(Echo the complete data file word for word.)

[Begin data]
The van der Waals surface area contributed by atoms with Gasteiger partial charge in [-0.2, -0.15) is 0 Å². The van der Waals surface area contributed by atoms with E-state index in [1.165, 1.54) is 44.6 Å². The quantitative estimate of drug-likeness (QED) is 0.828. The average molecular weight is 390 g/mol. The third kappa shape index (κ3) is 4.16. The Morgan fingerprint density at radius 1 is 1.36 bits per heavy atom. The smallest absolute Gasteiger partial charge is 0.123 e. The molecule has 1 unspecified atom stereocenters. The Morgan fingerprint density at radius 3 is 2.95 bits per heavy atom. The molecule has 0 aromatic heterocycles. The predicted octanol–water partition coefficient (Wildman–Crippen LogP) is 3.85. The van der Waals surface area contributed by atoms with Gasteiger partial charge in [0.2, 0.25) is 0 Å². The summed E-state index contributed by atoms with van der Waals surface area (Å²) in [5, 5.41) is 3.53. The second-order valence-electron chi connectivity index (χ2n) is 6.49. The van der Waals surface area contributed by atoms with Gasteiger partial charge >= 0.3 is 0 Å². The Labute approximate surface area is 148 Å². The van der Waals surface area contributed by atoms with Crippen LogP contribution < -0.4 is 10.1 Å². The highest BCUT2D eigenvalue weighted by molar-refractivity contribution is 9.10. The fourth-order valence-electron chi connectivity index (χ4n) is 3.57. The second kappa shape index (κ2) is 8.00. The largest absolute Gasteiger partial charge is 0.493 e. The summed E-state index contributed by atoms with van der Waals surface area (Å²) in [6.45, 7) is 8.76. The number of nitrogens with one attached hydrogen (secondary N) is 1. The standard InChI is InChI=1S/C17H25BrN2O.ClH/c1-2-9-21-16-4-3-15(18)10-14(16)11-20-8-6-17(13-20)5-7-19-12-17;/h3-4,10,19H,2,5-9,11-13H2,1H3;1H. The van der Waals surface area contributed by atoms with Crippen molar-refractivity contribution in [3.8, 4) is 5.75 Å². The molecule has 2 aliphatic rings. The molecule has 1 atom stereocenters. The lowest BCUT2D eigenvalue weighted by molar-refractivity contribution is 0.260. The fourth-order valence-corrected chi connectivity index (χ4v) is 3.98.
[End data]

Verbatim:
The van der Waals surface area contributed by atoms with Gasteiger partial charge in [-0.2, -0.15) is 0 Å². The van der Waals surface area contributed by atoms with E-state index in [1.165, 1.54) is 44.6 Å². The quantitative estimate of drug-likeness (QED) is 0.828. The average molecular weight is 390 g/mol. The third kappa shape index (κ3) is 4.16. The Morgan fingerprint density at radius 1 is 1.36 bits per heavy atom. The smallest absolute Gasteiger partial charge is 0.123 e. The molecule has 1 unspecified atom stereocenters. The Morgan fingerprint density at radius 3 is 2.95 bits per heavy atom. The molecule has 0 aromatic heterocycles. The predicted octanol–water partition coefficient (Wildman–Crippen LogP) is 3.85. The van der Waals surface area contributed by atoms with Gasteiger partial charge in [0.2, 0.25) is 0 Å². The summed E-state index contributed by atoms with van der Waals surface area (Å²) in [5, 5.41) is 3.53. The second-order valence-electron chi connectivity index (χ2n) is 6.49. The van der Waals surface area contributed by atoms with Gasteiger partial charge >= 0.3 is 0 Å². The Labute approximate surface area is 148 Å². The van der Waals surface area contributed by atoms with Crippen LogP contribution < -0.4 is 10.1 Å². The highest BCUT2D eigenvalue weighted by molar-refractivity contribution is 9.10. The fourth-order valence-electron chi connectivity index (χ4n) is 3.57. The second kappa shape index (κ2) is 8.00. The largest absolute Gasteiger partial charge is 0.493 e. The summed E-state index contributed by atoms with van der Waals surface area (Å²) in [6.45, 7) is 8.76. The number of nitrogens with one attached hydrogen (secondary N) is 1. The standard InChI is InChI=1S/C17H25BrN2O.ClH/c1-2-9-21-16-4-3-15(18)10-14(16)11-20-8-6-17(13-20)5-7-19-12-17;/h3-4,10,19H,2,5-9,11-13H2,1H3;1H. The van der Waals surface area contributed by atoms with Crippen molar-refractivity contribution in [3.8, 4) is 5.75 Å². The molecule has 2 aliphatic rings. The molecule has 1 atom stereocenters. The lowest BCUT2D eigenvalue weighted by molar-refractivity contribution is 0.260. The fourth-order valence-corrected chi connectivity index (χ4v) is 3.98.